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Compton city treasurer $3.7 million theft demands deeper probe

Compton Herald Publisher and Editor Jarrette Fellows, Jr. asks: How could one man get away with so much for so long?

City should fire key staff in City Treasurer’s office for theft due to eminently bad checks and balances

Disgraced former Compton deputy city treasurer Salvador Galvan faces 10 years in federal prison for brazenly stealing $3.7 million from City Hall coffers over a six-year stretch.

However, there remains a dubious undercurrent to the multi-million dollar caper. How Galvan was able to pocket so much money for so long without raising one iota of suspicion. Was the system of checks and balances so horrendously bad that money poured like a sieve from the treasurer’s office into Galvan’s pockets?

Or, was the scrutiny of Galvan’s bosses so woefully inept that they were blind, mute, and deaf to the rat in the cookie jar?

Galvan had worked since 1994 in the office of the Compton city treasurer, where he was responsible for handling cash, city officials said. One of his duties was to collect money for items like payment of water bills, trash collection services, business licenses, and building permits.

While Galvan maintained accurate receipts of the cash he received for city fees, records show he would submit a lower amount to the city’s deposit records and, ultimately, on the deposit slips verified by his supervisors and the banks.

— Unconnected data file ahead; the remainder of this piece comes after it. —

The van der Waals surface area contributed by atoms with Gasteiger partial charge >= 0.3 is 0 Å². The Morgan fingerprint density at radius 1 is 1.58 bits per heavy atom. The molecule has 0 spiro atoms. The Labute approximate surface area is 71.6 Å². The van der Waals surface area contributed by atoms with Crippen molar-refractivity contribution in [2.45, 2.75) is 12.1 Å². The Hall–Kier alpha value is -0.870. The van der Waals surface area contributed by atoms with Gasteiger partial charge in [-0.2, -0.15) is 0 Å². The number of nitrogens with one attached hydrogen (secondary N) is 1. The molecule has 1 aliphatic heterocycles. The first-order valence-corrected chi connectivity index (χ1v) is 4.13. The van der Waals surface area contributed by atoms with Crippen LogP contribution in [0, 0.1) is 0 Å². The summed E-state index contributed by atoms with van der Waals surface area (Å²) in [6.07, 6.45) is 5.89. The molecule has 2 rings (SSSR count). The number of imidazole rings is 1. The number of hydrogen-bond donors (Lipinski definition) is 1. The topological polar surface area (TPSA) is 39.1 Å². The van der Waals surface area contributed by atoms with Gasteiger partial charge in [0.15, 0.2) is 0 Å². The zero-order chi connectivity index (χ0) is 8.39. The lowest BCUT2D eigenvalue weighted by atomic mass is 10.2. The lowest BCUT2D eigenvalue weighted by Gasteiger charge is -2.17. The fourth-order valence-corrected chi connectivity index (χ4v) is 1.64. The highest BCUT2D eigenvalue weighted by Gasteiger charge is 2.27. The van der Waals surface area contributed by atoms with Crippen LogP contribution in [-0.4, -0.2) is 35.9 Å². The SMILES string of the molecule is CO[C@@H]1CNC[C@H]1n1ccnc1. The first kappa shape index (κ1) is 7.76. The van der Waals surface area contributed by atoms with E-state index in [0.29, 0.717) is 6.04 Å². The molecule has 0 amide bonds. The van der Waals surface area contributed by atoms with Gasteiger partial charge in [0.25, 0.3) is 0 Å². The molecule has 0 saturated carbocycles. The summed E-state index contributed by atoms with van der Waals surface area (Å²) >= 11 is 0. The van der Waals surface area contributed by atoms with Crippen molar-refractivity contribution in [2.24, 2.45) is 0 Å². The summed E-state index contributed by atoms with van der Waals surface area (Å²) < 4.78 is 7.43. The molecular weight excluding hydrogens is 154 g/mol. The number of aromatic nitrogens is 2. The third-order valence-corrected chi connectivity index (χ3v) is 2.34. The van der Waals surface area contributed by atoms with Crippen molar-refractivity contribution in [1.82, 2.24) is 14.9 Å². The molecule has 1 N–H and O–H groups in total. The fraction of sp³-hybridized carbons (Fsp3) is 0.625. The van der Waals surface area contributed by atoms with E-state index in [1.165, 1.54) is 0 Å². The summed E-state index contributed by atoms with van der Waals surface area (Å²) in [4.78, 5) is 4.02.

Apparently Galvan’s bosses didn’t bother to check his final tallies.

One would think in wake of a $40 million deficit, leadership in the Compton city treasurer’s office would have been much more earnest. Instead it was slovenly, careless, and unperceptive. Still, it’s hard to imagine how the department did not miss such gargantuan sums of money in a given year — $1,400, $12,000, $395,824 in 2012, $719,345 in 2013, and $879,536 in 2015, according to court documents.

Galvan may be in custody and will surely reap the whirlwind for his gluttonous deeds, but deeper investigation into the crime is warranted.

If that doesn’t happen and the investigation ends with the incarceration of Galvan, the least the Compton City Council can do is wipe the slate clean of the key officers in the office — including City Treasurer Douglas Sanders, who is bidding for a seventh term, after 23 years in office.

Jarrette Fellows, Jr. is Publisher and Editor of Compton Herald. He attended junior and senior high school in Compton, and is an alumnus of California State University, Los Angeles.

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